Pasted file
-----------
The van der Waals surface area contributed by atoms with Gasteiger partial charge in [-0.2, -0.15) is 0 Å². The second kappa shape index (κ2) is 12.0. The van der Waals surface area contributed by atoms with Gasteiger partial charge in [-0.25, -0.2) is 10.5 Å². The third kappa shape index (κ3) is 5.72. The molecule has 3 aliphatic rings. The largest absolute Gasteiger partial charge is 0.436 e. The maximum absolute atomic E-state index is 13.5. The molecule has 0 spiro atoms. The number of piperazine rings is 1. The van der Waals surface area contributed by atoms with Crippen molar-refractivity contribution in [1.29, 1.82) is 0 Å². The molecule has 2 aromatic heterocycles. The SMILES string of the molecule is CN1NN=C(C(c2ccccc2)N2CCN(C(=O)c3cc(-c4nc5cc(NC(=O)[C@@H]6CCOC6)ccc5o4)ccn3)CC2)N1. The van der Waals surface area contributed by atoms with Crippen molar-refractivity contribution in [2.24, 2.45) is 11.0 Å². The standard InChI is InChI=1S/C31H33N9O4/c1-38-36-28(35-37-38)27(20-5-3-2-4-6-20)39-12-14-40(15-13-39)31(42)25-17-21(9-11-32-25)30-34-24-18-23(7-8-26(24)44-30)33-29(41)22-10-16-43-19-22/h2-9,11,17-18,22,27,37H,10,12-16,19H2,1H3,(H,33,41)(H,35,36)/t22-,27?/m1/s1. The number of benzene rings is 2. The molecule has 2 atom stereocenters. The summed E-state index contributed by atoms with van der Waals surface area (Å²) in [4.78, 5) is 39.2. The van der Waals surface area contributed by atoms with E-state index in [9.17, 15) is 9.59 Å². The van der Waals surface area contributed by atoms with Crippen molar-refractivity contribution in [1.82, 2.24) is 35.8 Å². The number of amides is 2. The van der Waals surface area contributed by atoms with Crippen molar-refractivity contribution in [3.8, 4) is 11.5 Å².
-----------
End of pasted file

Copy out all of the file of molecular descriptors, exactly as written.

The van der Waals surface area contributed by atoms with Gasteiger partial charge in [-0.2, -0.15) is 0 Å². The second kappa shape index (κ2) is 12.0. The van der Waals surface area contributed by atoms with Gasteiger partial charge in [-0.25, -0.2) is 10.5 Å². The third kappa shape index (κ3) is 5.72. The molecule has 3 aliphatic rings. The largest absolute Gasteiger partial charge is 0.436 e. The maximum absolute atomic E-state index is 13.5. The molecule has 0 spiro atoms. The number of piperazine rings is 1. The van der Waals surface area contributed by atoms with Crippen molar-refractivity contribution in [1.29, 1.82) is 0 Å². The molecule has 2 aromatic heterocycles. The SMILES string of the molecule is CN1NN=C(C(c2ccccc2)N2CCN(C(=O)c3cc(-c4nc5cc(NC(=O)[C@@H]6CCOC6)ccc5o4)ccn3)CC2)N1. The van der Waals surface area contributed by atoms with Crippen molar-refractivity contribution in [2.24, 2.45) is 11.0 Å². The standard InChI is InChI=1S/C31H33N9O4/c1-38-36-28(35-37-38)27(20-5-3-2-4-6-20)39-12-14-40(15-13-39)31(42)25-17-21(9-11-32-25)30-34-24-18-23(7-8-26(24)44-30)33-29(41)22-10-16-43-19-22/h2-9,11,17-18,22,27,37H,10,12-16,19H2,1H3,(H,33,41)(H,35,36)/t22-,27?/m1/s1. The number of benzene rings is 2. The molecule has 2 atom stereocenters. The summed E-state index contributed by atoms with van der Waals surface area (Å²) in [4.78, 5) is 39.2. The van der Waals surface area contributed by atoms with E-state index in [9.17, 15) is 9.59 Å². The van der Waals surface area contributed by atoms with Crippen molar-refractivity contribution in [1.82, 2.24) is 35.8 Å². The number of amides is 2. The van der Waals surface area contributed by atoms with Crippen molar-refractivity contribution in [3.8, 4) is 11.5 Å².